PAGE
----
I am so thankful for Lynn, Sandy, Stephanie, and Diane. I love you girls!

Day 1: Pizza

Day 2: Shoes

Day 3: Shout Stain Remover

Day 4: The Ability to Vote

Day 5: My Heritage


Day 7: Black Velvet for Photography

Day 8: Strong Coffee and Strong Hairspray

Day 9: Peacefulness

Day 10: Winter’s First Snow

Day 11: Freedom

Day 12: Dairy

Day 13: Jonathan

Day 14: Coffee

Day 15: Seasons

Day 16: Scones

Day 17: #AgNerds

Day 18: Playing in the Dirt

Day 19: Friends

Click here to go to Holly Spangler’s blog, and see the link for other 30 Day Challenge Bloggers

10 Takaways from AgChat’s Cultivate and Connect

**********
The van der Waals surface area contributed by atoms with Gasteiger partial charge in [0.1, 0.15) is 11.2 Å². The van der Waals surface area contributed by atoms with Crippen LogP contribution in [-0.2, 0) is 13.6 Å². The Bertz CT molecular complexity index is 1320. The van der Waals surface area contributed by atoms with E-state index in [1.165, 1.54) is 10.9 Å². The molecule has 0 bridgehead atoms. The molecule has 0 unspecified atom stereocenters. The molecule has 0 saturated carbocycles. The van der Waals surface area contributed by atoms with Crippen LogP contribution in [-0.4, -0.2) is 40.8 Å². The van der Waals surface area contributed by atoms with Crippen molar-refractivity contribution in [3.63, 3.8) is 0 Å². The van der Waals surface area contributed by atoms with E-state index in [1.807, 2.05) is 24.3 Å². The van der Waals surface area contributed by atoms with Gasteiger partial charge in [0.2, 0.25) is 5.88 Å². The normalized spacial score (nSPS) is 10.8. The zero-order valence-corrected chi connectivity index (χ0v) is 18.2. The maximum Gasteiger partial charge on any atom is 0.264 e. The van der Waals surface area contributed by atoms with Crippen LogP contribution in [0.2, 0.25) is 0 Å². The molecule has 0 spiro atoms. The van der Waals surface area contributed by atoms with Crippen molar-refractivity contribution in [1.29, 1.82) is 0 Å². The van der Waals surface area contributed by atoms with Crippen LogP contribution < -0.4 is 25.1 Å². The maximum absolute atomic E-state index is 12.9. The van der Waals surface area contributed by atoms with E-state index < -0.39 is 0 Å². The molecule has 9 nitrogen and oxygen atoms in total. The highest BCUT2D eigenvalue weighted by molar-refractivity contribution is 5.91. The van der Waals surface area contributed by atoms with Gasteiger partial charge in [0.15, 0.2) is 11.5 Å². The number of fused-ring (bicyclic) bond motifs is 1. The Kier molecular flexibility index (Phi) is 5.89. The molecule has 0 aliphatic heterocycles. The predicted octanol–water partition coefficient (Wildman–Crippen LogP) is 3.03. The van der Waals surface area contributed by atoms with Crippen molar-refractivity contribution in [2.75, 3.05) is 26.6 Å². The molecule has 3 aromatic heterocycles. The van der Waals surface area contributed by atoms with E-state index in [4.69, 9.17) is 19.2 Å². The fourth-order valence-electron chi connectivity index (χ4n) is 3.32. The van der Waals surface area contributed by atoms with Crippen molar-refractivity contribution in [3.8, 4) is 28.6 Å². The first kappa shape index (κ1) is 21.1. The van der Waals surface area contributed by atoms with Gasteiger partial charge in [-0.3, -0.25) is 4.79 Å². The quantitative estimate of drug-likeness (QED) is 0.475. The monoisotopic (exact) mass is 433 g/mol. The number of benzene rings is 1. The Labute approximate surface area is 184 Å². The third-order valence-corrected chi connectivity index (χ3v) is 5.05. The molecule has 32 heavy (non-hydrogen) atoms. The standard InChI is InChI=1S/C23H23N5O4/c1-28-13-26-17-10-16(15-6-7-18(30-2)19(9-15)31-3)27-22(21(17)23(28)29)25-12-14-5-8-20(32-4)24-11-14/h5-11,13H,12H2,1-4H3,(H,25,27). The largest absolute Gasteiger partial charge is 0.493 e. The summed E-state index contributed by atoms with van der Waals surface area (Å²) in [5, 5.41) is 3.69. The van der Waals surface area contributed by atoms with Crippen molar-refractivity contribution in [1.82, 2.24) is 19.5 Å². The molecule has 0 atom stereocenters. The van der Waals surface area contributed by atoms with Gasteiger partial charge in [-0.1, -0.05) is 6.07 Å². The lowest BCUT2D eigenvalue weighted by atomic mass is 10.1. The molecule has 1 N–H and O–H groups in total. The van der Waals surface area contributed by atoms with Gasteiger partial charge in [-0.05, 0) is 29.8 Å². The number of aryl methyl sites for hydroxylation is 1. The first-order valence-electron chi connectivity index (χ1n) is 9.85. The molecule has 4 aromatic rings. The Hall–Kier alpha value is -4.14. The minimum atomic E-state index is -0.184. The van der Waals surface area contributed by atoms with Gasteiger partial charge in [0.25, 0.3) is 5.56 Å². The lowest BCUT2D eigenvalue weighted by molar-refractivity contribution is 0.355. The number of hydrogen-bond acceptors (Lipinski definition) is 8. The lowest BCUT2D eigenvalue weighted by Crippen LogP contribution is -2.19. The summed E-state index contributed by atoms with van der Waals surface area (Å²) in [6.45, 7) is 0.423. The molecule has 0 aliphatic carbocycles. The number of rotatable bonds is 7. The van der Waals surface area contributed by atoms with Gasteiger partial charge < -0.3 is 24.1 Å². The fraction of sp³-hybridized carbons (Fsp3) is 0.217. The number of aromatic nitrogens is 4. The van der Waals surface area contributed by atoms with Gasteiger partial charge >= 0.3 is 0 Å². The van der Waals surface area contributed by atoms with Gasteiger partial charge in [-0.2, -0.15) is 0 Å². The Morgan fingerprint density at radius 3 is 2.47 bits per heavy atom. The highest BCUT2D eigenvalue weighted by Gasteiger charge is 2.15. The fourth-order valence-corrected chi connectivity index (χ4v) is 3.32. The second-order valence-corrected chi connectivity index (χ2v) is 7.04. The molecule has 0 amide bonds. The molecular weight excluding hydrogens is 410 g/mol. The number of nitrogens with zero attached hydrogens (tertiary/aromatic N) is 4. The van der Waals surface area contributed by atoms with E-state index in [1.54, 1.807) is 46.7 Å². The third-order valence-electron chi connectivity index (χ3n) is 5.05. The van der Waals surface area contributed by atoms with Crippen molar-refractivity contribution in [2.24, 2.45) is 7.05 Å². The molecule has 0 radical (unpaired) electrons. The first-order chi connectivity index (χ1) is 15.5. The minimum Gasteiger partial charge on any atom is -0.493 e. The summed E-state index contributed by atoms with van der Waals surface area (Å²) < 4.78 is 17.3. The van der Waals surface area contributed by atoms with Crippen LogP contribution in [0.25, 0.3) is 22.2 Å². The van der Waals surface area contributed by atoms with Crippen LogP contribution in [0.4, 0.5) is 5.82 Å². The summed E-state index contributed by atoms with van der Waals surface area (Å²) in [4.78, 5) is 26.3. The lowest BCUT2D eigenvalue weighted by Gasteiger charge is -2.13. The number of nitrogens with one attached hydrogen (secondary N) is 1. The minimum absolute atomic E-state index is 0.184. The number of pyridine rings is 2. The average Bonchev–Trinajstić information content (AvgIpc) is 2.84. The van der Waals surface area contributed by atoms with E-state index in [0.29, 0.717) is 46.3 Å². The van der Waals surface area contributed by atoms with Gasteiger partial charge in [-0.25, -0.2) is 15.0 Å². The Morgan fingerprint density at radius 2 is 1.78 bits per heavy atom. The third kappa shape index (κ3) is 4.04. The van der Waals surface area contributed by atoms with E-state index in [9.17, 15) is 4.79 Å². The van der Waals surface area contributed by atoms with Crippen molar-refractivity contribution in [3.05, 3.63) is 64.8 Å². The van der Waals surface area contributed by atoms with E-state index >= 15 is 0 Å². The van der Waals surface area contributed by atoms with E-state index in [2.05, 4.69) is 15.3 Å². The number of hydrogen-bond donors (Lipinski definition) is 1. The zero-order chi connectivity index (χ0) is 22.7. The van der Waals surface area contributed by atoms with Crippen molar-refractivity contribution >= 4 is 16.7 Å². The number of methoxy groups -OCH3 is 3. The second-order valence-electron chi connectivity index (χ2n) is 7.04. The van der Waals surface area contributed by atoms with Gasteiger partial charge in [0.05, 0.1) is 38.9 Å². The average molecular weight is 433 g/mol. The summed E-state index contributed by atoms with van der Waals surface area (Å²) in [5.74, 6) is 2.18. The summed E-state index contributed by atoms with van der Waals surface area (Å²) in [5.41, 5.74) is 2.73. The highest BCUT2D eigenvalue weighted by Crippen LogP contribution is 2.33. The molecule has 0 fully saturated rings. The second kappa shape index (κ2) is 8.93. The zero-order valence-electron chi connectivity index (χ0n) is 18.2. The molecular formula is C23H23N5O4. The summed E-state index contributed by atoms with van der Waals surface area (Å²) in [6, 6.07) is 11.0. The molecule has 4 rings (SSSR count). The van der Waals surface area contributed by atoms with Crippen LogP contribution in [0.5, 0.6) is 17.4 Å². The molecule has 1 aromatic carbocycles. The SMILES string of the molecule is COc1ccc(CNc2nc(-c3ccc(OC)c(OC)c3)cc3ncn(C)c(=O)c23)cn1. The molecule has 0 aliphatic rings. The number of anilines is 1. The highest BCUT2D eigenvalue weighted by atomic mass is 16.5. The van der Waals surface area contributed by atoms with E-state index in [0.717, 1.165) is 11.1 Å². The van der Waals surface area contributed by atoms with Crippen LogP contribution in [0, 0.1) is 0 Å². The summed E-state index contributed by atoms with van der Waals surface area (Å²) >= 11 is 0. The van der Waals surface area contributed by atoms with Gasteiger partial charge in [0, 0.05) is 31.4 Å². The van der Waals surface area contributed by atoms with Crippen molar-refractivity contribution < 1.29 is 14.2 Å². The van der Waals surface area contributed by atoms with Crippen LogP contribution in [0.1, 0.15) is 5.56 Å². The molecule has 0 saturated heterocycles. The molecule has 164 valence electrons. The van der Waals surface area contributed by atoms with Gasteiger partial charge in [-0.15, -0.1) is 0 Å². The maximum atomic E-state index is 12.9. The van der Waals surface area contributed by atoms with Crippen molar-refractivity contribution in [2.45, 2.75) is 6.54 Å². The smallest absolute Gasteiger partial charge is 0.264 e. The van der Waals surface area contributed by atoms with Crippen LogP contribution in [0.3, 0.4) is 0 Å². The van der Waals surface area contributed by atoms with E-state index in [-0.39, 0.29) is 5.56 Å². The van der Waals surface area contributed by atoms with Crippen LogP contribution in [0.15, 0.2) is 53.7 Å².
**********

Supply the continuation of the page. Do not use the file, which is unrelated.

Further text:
Last week I had the opportunity to travel to Austin, Texas for AgChat’s Cultivate and Connect conference. This was a gathering of over 140 people from all over the United States, Canada, and Australia. It was a wonderful mix of accents and agricultural backgrounds. I loved meeting so many awesome people in person that I have talked farming with over social media for a long time. For some, it was as if we’ve been neighbors for years.

The whole conference was centered around helping us to tell our agriculture story more effectively. We had great keynote speakers: Thom Singer opened the conference, and really fired us up. Katie Uhlaender, an Olympic skeleton athlete and rancher from Kansas gave us some things to think about while she was telling her story. Montana Logger Bruce Vincent closed the conference, telling us how important it is to get our stories out there, and lead from the front. I also attended four breakout sessions, and had the opportunity to tour North America’s largest Whole Foods, which was founded in Austin.